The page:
alone, as far as I can discover, are the windows by which light is let into this dark room. For methinks the understanding is not much unlike a closet wholly shut from light, with only some little opening left to let in external visible resemblances or ideas of things without: would the pictures coming into such a dark room but stay there, and lie so orderly as to be found upon occasion, it would very much resemble the understanding of a man in reference to all objects of sight, and the ideas of them. These are my guesses concerning the means whereby the understanding comes to have and retain simple ideas and the modes of them, with some other operations about them. I proceed now to examine some of these simple ideas and their modes a little more particularly.
GOTTFRIED WILHELM LEIBNIZ
Gottfried Wilhelm Leibniz (1646–1716) was insatiably curious about everything. Educated
at home by his professor father, he was able to read Latin texts at the university level at the
age of 6, prompting some debate about just what a 6 year old should be reading. He re-
ceived his doctorate in law from the University of Altdorf when the University of Leipzig
was unable to grant the degree because of annual quotas. Leibniz attached himself to
wealthy patrons, working on a variety of projects encompassing history, public health, the-
ology, engineering, teaching, and diplomacy. While in Paris on a failed diplomatic mis-
sion, Leibniz became interested in mathematics and developed binary arithmetic and cal-
culus. The latter had been independently discovered, but not yet published, by Sir Issac
Newton. The volume of Leibniz's work, including some 15,000 letters, simultaneously re-
veals a refreshing openness to new ideas and the exchange of information and a failure to
focus and truly complete any of his work. Wearing a huge black wig and declaring a vari-
ety of catastrophes as the best of all possible worlds, Voltaire's character Pangloss, from the
satire Candide, was modeled after Leibniz.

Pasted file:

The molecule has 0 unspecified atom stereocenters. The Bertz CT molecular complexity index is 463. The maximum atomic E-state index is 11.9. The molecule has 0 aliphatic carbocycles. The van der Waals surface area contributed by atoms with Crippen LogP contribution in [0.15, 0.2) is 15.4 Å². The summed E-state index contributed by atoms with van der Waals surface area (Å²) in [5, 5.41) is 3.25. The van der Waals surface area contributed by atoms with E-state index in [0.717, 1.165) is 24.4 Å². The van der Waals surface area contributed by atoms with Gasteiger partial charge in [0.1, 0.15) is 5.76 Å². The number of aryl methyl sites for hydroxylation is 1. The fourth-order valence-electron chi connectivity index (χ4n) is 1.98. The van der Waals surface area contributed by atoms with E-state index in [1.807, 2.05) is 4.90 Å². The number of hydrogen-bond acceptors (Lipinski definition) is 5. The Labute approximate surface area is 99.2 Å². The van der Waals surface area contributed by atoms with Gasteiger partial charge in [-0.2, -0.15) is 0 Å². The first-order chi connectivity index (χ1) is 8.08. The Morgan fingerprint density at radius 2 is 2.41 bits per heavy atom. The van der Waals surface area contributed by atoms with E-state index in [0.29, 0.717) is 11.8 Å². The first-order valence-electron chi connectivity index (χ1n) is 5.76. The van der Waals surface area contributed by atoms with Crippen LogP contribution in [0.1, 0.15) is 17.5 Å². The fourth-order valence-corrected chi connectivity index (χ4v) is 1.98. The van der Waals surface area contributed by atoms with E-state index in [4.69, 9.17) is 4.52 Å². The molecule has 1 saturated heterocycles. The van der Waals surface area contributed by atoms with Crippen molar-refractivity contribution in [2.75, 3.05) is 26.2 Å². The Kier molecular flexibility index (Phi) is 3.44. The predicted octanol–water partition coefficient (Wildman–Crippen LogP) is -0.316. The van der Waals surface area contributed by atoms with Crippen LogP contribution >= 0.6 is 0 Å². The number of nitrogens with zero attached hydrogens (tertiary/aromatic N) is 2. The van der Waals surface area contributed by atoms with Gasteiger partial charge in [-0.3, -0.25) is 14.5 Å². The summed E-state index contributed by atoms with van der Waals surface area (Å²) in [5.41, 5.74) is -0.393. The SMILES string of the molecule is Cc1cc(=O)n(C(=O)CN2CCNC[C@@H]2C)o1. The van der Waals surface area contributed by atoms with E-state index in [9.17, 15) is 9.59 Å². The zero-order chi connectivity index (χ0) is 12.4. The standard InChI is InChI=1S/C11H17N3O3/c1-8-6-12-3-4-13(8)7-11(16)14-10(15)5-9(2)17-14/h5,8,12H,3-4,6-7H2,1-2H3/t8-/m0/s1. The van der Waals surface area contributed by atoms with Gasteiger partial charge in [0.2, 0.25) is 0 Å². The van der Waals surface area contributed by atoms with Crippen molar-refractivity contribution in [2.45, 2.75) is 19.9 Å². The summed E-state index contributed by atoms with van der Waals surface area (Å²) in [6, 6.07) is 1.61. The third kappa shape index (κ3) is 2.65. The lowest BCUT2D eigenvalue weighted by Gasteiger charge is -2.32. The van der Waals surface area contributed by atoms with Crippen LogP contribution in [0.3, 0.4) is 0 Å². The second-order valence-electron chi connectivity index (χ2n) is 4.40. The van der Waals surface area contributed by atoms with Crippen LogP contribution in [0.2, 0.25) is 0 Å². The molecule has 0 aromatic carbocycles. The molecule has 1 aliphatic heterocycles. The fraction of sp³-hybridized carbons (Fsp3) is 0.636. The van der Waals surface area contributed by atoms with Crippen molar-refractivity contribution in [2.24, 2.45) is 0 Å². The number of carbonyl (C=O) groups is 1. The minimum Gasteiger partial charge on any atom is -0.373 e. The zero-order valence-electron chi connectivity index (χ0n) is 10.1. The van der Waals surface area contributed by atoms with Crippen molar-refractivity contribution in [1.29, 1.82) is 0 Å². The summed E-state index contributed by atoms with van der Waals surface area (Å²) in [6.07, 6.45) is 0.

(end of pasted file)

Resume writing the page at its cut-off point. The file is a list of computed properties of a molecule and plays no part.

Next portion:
IN WHICH WE DISCUSS “IDEAS IN GENERAL,” AND INCIDENTALLY CONSIDER WHETHER THE SOUL OF MAN ALWAYS THINKS
Philalethes. §1. Having examined whether ideas are innate, let us consider what they are like and what varieties of them there are. Is it not true that an “idea is the object of thinking?”
Theophilus. I agree about that, provided that you add that an idea is an immediate inner object, and that this object expresses the nature or qualities of things. If the idea were the form of the thought, it would come into and go out of existence with the actual thoughts which correspond to it, but since it is the object of thought it can exist before and after the thoughts. Sensible outer objects are only mediate, because they cannot act
From Gottfried Wilhelm Leibniz, “Book 2, Of Ideas.” In P. Remnant and J. Bennett (Trans. and Eds.) New Essays on Human Un-
derstanding (Section 109–145). Cambridge: Cambridge University Press, 1996. (Original work published 1765)
Questia, a part of Gale, Cengage Learning. www.questia.com
Publication information: Book title: The History of Psychology: Fundamental Questions. Contributors: Margaret P. Munger - Editor. Publisher: Oxford University Press. Place of publication: New York. Publication year: 2003. Page number: 96.
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